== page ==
Wise guys of deforestation

17 10 2012

Through fraudulent permits and similar tactics, organized crime profits significantly from illegal logging. jcoterhals

By Bill Laurance, James Cook University

Illegal logging is booming, as criminal organisations tighten their grip on this profitable global industry. Hence, it comes just in the nick of time that Australia, after years of debate, is on the verge of passing an anti-logging bill.

Illegal logging is an international scourge, and increasingly an organised criminal activity. It robs developing nations of vital revenues while promoting corruption and murder. It takes a terrible toll on the environment, promoting deforestation, loss of biodiversity and harmful carbon emissions at alarming rates.

Moreover, the flood of illegal timber makes it much harder for legitimate timber producers. The vast majority of those in Australia and New Zealand have difficulty competing in domestic and international markets. That’s one reason that many major Aussie retail chains and brands, such as Bunnings, Ikea-Australia, Timber Queensland, and Kimberly-Clark, are supporting the anti-illegal logging bill.

Illegal logging denies governments of developing nations revenue worldwide. Bill Laurance.

Illegal logging thrives because it’s lucrative. A new report by Interpol and the United Nations Environment Programme, “Green Carbon, Black Trade”, estimates the economic value of illegal logging and wood processing to range from $30 billion to $100 billion annually. That’s a whopping figure — constituting some 10-30% of the global trade in wood products.

Illegal logging plagues some of the world’s poorest peoples, many of whom live in tropical timber-producing countries. According to a 2011 study by the World Bank, two-thirds of the world’s top tropical timber-producing nations are losing at least half of their timber to illegal loggers. In some developing countries the figure approaches 90%.

Many nations export large quantities of timber or wood products into Australia. These include Indonesia, Papua New Guinea and the Solomon Islands, all of which are suffering heavily from illegal logging. Many Chinese-made wood and paper imports also come from illegal timber. Indonesian President Susilo Bambang Yudhoyono has been pleading with timber-importing nations like Australia to help it combat illegal logging, which costs the nation billions of dollars annually in lost revenues.

The new Interpol report shows just how devious illegal loggers are becoming. It details more than 30 different ways in which organised criminal gangs stiff governments of revenues and launder their ill-gotten gains.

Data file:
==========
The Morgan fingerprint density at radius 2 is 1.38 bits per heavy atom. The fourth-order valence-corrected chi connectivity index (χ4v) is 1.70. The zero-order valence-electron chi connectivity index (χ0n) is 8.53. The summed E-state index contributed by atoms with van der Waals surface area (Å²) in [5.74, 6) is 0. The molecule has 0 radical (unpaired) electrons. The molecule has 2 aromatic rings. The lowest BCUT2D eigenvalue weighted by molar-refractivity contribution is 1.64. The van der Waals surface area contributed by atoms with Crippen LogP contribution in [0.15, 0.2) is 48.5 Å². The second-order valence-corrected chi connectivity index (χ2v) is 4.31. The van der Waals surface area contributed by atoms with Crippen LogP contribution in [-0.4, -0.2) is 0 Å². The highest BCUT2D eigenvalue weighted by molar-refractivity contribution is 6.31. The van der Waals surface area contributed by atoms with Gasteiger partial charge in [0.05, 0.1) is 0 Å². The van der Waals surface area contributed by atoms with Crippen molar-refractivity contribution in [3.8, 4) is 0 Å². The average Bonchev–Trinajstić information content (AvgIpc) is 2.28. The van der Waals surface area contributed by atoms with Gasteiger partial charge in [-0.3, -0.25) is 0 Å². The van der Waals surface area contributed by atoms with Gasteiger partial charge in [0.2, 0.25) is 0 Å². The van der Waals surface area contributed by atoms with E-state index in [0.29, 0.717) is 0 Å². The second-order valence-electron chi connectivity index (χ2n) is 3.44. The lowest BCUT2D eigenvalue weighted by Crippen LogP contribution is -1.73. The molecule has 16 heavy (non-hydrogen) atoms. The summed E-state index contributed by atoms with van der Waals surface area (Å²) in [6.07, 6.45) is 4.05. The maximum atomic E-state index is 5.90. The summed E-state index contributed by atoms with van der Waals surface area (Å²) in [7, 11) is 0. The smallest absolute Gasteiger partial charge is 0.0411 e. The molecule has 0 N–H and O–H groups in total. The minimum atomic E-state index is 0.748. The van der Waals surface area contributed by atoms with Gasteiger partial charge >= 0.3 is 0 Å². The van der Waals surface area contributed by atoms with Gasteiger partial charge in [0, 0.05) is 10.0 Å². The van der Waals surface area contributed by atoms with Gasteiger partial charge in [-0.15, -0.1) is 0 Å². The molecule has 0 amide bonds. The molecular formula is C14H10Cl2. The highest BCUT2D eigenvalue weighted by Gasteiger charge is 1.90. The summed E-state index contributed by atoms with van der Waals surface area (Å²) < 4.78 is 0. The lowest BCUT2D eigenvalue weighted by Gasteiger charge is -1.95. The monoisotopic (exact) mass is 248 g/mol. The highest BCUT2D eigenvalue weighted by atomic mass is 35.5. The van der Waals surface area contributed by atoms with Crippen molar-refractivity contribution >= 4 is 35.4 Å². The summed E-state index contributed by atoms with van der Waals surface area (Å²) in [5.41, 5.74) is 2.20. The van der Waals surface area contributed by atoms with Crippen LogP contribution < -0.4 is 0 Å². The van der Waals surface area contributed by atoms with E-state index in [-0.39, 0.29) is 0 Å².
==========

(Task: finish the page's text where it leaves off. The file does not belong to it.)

The variety of tactics used is dizzying. These tactics include falsifying logging permits and using bribery to obtain illegal logging permits, logging outside of timber concessions, hacking government websites to forge transportation permits, and laundering illegal timber by mixing it in with legal timber supplies.

The good news however, is that improving enforcement is slowly making things tougher for illegal loggers.

Accustomed to dealing with criminal enterprises that transcend international borders, Interpol is bringing a new level of sophistication to the war on illegal logging. This is timely because most current efforts to fight illegal logging – such as the European Union’s Forest Law and various timber eco-certification schemes – just aren’t designed to combat organised crime, corruption and money laundering.

The Interpol report urges a multi-pronged approach to fight illegal loggers. A key element of this is anti-logging legislation that makes it harder for timber-consuming nations and their companies to import ill-gotten timber and wood products. Read the rest of this entry »





A very pissed-off New Guinean versus the Destroyer of Forests

31 03 2011

I really don’t know where this came from (weird e-mail trail), but it was too good not to share.

For those of you who follow ConservationBytes.com, you might remember a fairly recent post where a group of leading conservation biologists exposed one of the most dangerous men in the world – Alan Oxley, the (very embarrassing to admit) Australian destroyer of tropical biodiversity and future welfare of hundreds of millions of people.

It seems he and his commercial interests (and my, do those fellas lay it on thick) have turned their attention to destroying the last tracts of intact South-East Asian forests (and associated biodiversity) in Papua New Guinea. Kiss some of the most endemic, biodiverse and biowealthy areas on the planet good-bye.

So it was interesting to receive this email that had been sent to Oxley’s front-company, International Trade Strategies (ITS) Global, by one very pissed off Papua New Guinean. I have no idea who ‘Bush Kanaka Mangi’ is, but he sounds the real deal and I wouldn’t want to be Oxley if he ever came across him. I cite verbatim1:

Mr Alan Oxley,

HONESTLY : I am sick of getting this bloody rubbish, bullshit from you and your company ITS Global about palm oil is good for PNG, logging is good for PNG. Who the hell do you think you are ????, you seem in all your articles and consultancy reports as the expert about our country and more knowledgeable about the Melanesian society very well. My assessment of all your electronic newsletter which you circulate widely, your reflections and recommendations all are in no way closer or nearer to the way we Papua New Guineans think and want to do things and develop our nation, all of what you say are totally and purely and absolutely RUBBISH and yet you claim to know everything and know the problems of PNG and our people and on ways to solve our problems and continue your bullshit campaign in support of R&H and all its doing here destroying our forests, our society, manipulating our systems and creating confusion and hell is loose here. Read the rest of this entry »








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